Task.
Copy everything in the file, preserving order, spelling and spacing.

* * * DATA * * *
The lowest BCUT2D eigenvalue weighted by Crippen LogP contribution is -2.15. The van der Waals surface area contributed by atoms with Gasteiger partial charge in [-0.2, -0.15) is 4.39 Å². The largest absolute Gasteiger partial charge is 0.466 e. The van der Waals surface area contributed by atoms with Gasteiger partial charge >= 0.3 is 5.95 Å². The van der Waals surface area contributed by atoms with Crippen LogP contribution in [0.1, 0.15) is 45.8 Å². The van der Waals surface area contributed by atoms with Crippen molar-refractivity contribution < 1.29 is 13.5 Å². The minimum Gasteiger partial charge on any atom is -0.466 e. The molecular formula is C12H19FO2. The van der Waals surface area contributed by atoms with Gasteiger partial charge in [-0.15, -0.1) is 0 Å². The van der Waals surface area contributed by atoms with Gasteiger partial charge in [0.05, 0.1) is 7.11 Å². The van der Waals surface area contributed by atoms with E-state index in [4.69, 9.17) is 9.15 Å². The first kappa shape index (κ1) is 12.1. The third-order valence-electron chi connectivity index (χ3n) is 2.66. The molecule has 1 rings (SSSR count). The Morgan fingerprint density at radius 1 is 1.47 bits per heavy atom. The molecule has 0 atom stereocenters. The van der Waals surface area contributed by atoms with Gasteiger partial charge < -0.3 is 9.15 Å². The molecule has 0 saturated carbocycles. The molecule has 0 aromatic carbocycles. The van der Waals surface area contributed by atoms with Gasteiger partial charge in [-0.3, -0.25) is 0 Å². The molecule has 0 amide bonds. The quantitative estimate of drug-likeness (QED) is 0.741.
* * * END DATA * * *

The lowest BCUT2D eigenvalue weighted by Crippen LogP contribution is -2.15. The van der Waals surface area contributed by atoms with Gasteiger partial charge in [-0.2, -0.15) is 4.39 Å². The largest absolute Gasteiger partial charge is 0.466 e. The van der Waals surface area contributed by atoms with Gasteiger partial charge >= 0.3 is 5.95 Å². The van der Waals surface area contributed by atoms with Crippen LogP contribution in [0.1, 0.15) is 45.8 Å². The van der Waals surface area contributed by atoms with Crippen molar-refractivity contribution < 1.29 is 13.5 Å². The minimum Gasteiger partial charge on any atom is -0.466 e. The molecular formula is C12H19FO2. The van der Waals surface area contributed by atoms with Gasteiger partial charge in [-0.15, -0.1) is 0 Å². The van der Waals surface area contributed by atoms with Gasteiger partial charge in [0.05, 0.1) is 7.11 Å². The van der Waals surface area contributed by atoms with E-state index in [4.69, 9.17) is 9.15 Å². The first kappa shape index (κ1) is 12.1. The third-order valence-electron chi connectivity index (χ3n) is 2.66. The molecule has 1 rings (SSSR count). The Morgan fingerprint density at radius 1 is 1.47 bits per heavy atom. The molecule has 0 atom stereocenters. The van der Waals surface area contributed by atoms with Gasteiger partial charge < -0.3 is 9.15 Å². The molecule has 0 saturated carbocycles. The molecule has 0 aromatic carbocycles. The van der Waals surface area contributed by atoms with Gasteiger partial charge in [-0.3, -0.25) is 0 Å². The molecule has 0 amide bonds. The quantitative estimate of drug-likeness (QED) is 0.741.